Inside the NHL
Well, I have some bad news to report. Seattle’s team has already had a name going on close to 20 years now. And if you’ve read the series of 23 “Shooting Star’’ fiction novels written by Swedish hockey writer Gunnar Nordstrom from 2001 to 2009, you’d know the “Seattle Wonders’’ and goaltender main character Adam Wallgren have even won a Stanley Cup.
Nordstrom had covered the NHL since the 1980s and couldn’t decide on an existing league city as a setting for the books, written for young readers ages 8 to 14, so he went with a plot surrounding a Seattle expansion squad. The books focus mainly on goalie Wallgren journeying overseas from Sweden to live in a Belltown apartment and play for the Wonders at the downtown “Seattle Arena’’ against real-life stars such as Jonathan Toews, Jarome Iginla, Peter Forsberg, Ryan Getzlaf and Nicklas Lidstrom.
“I had some relatives in Seattle – cousins and second cousins – so I thought ‘Wow, maybe Seattle,’ ’’ Nordstrom, 66, told me by phone from Los Angeles, where he’s covered hockey as a U.S. correspondent for Sweden’s national Expressen newspaper since 1995. “I needed a big city that didn’t already have a team, so yeah, I thought, that will do nicely.’’
Nordstrom grew up in Ornskoldvisk, a Swedish town of 25,000 where current and former NHL stars such as Daniel and Henrik Sedin, Forsberg, Markus Naslund, Anders Hedberg and Victor Hedman all hail from as well. He’s had a number of Swedish NHL players mention they grew up reading his novels, while former Buffalo Sabres backup goalie Jhonas Enroth, now in the Kontinental Hockey League, even told him “I’m the real Adam Wallgren” based on his similar trials and tribulations as those of the books’ central figure.
On picking “Wonders’’ as the team’s name, Nordstrom said: “I thought about different names, but I wanted it to be something different than the usual. It was a new team in the league and they were going to quickly have success. It was going to be a wonder, really a ‘wonder’ story that they came into the league, took players from the expansion draft and some free agents and they would gel together and be off and running quickly.’’
It’s kind of a shame nobody has started a groundswell lobby to use “Wonders’’ as Seattle’s incoming team’s name the way they have for Sockeyes, Steelheads, Totems, Metropolitans and – groan – Kraken. After all, what better naming symmetry than “Wonders” for a team with a minority owner married to the actress that once played Wonder Woman? But I digress.
Nordstrom was in Seattle a couple of weekends ago to see a photography exhibit at the Nordic Museum by his former colleague, Swedish photographer Hasse Persson. He picked up a copy of The Seattle Times and read about the NHL Seattle web portal seeking names for the new team, though he doesn’t have much of an opinion on that.
“I heard that when they first announced the team, some people on social media had read my books and were saying it should be ‘Wonders’,’’ Nordstrom said with a laugh. “But it isn’t going to be that.’’
No, it isn’t.
Not to stomp on anyone’s stick blade here, but there’s probably less fiction in one of Nordstrom’s novels than the idea that any locals fans are going to determine a name NHL Seattle hasn’t already approved or rejected on its own.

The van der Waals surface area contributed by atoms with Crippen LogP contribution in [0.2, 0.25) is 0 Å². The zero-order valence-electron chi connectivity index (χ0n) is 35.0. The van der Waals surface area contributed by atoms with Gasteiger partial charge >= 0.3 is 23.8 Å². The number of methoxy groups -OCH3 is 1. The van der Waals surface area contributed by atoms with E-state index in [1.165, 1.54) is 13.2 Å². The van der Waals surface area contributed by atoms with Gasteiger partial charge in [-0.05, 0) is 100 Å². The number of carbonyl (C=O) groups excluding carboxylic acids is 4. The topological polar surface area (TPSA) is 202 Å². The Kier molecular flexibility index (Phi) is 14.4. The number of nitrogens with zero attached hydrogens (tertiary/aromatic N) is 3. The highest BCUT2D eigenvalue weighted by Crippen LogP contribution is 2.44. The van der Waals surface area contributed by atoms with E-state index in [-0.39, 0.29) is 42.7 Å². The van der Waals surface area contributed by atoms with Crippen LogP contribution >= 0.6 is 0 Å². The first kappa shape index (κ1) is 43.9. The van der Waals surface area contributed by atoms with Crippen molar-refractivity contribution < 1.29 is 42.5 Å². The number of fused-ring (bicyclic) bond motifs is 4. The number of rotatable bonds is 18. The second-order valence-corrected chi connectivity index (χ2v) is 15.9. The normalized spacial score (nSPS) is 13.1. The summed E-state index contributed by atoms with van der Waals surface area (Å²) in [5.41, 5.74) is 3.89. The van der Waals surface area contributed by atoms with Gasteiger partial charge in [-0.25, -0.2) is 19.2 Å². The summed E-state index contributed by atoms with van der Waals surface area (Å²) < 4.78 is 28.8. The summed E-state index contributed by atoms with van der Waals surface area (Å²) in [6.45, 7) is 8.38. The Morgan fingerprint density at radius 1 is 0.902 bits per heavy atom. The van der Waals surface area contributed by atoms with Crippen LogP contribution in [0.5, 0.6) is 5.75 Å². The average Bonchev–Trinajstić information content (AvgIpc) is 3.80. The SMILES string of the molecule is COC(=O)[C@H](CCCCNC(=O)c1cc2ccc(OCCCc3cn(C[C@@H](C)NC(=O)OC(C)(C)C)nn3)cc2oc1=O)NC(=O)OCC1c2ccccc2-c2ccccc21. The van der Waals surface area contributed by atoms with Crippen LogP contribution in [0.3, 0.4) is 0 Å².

After all, the group’s web portal suggests the team will likely be named by this fall. That means, the way branding companies typically work, the group will need to supply a shortlist of only three or four names to the folks designing team logos months before picking the final one.
At best, the portal could serve as a trial balloon on a very general scale that pushes NHL Seattle in a direction it may have already been leaning. For example, a poll inside the portal asks fans the “type of team names’’ they’d like, giving them four category choices between mythical creatures, sea animals, historical references and anything that eats Canucks.
Notice how it doesn’t ask for specific name choices, though there is a comments section.
Odds are as high as a Wallgren save percentage that NHL Seattle already has a finalist name picked from each of those categories and is gauging which of the four might resonate most. That doesn’t mean they’ll automatically be choosing “Kraken” if some online ballot-stuffing for the “mythical sea creatures’’ category occurs, but it might deter them from picking, say, “Sockeyes’’ if “sea animals’’ scores very low.
Then again, perhaps NHL Seattle majority owner David Bonderman read the “Shooting Star’’ novels and likes “Wonders’’ as the name? If so, Nordstrom never actually trademarked the name rights and Bonderman is the guy cutting the checks – which usually trumps all else at deciding these naming things no matter what gets said for public consumption.
Still, Bonderman, 76, would probably have had to be a lot younger and fluent in Swedish, Finnish or Norwegian for that to be the case — though he studied Russian as a University of Washington undergrad, so you never know — because Nordstrom’s youth-focused books have yet to be translated into English. They’ve sold more than 500,000 copies in Sweden, and all 23 books have also been published in Finland and the first six in Norway and can still be ordered online in e-book and audio formats.
Nordstrom is looking into having the books translated for U.S. and Canadian markets within a year or two. “Ideally, it would be before the Seattle team starts playing,’’ he said.
By then, the NHL Seattle squad will have its new name and this city a second hockey team — at least, for his fiction novel purposes — that the Wonders could play against if Nordstrom ever resurrects the series.
But in the real world, for now, it’s one NHL team and one name. And you can bet that team won’t be called “Wonders’’ unless NHL Seattle’s web portal poll starts including a fifth naming category titled “anything related to female superheroes or a brand of fluffy sandwich bread.’’